In 2020, it was decided by the Japanese government to make court decisions on civil cases available to the general public. When this comes true, over 200,000 court decisions every year will become “open data”. This should be a significant change from the current situation, under which as many as 300,000cases in total, including both civil and criminal cases, are available in commercial databases. It will subject judicial decisions to closer monitoring by the public than now, just as the Supreme Court decision of 1989 that admitted taking notes in the courtroom strengthened the publicʼs monitoring of court decisions. Such monitoring by the public, in turn, shall ultimately strengthen the publicʼs trust in the judiciary. The development of judgment prediction program or other legal tech system, which is one of the motivations to make the civil case decisions open data, will benefit from the larger number of court decisions becoming available. Still, what implications it may have on the existing judicial system, including the style of legal reasoning, needs to be carefully examined.
Recent developments in information processing technology (IT), such as “AI” and “Big Data,” have provided new tools for various fields and affairs. The situation is the same in the legal field: new technologies (or services) which offer tools or solutions for various legal practices ‒ including contract review, dispute resolution, and legal enforcement ‒ continue to emerge year by year. They are called “Legal Tech”.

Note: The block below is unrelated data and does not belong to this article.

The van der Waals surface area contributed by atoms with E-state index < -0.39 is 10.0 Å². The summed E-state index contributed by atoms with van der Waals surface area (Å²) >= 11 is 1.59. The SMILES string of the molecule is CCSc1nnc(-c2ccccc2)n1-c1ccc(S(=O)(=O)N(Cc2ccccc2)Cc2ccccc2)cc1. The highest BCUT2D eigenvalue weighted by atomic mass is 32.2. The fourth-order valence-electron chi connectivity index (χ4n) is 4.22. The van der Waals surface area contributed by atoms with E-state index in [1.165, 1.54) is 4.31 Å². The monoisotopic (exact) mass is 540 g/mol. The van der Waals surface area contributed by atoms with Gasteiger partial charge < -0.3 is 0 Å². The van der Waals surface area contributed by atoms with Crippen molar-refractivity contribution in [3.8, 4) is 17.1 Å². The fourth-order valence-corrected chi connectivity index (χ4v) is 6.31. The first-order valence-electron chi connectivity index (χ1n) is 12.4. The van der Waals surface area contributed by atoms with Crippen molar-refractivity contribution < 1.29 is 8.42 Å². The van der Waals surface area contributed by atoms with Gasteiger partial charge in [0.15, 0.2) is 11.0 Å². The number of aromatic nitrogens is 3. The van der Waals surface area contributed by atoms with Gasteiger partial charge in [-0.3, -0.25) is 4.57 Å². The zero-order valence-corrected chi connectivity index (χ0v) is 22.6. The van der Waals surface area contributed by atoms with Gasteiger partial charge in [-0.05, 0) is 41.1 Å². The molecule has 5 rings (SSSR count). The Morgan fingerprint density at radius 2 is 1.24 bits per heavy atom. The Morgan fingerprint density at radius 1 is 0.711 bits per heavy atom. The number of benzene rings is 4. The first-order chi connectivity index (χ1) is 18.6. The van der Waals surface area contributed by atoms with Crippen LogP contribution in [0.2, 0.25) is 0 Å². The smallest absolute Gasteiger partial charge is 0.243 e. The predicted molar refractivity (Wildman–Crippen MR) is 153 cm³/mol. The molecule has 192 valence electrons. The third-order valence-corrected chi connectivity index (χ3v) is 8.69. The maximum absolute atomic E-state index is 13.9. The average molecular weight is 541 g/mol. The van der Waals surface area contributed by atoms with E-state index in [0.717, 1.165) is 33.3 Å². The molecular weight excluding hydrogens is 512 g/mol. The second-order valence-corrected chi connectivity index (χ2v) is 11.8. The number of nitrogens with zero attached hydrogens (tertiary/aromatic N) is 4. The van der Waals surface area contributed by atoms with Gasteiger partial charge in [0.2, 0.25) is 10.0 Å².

This paper aims to align enterprises related to “Legal Tech”. For this purpose, this paper will perform two things.
First, this paper reviews this developing technology (or service) “Legal Tech”. Due to the ambiguity of the term “Legal Tech,” the overall review of “Legal Tech” requires (1) to take into account not only its R&D trends but also its market trends, and (2) to elucidate the usage of this term to reduce the equivocation that comes from its buzzword nature.
Second, this paper tries to point out several issues to be considered for the utilization of IT in legal practice to be fruitful. For this purpose, this paper refers to what is already known as the issues that need to be considered when one tries to successfully drive their business along with IT to draw some lessons, and it concludes that the “reengineering” of various processes should be needed to utilize IT in the legal field.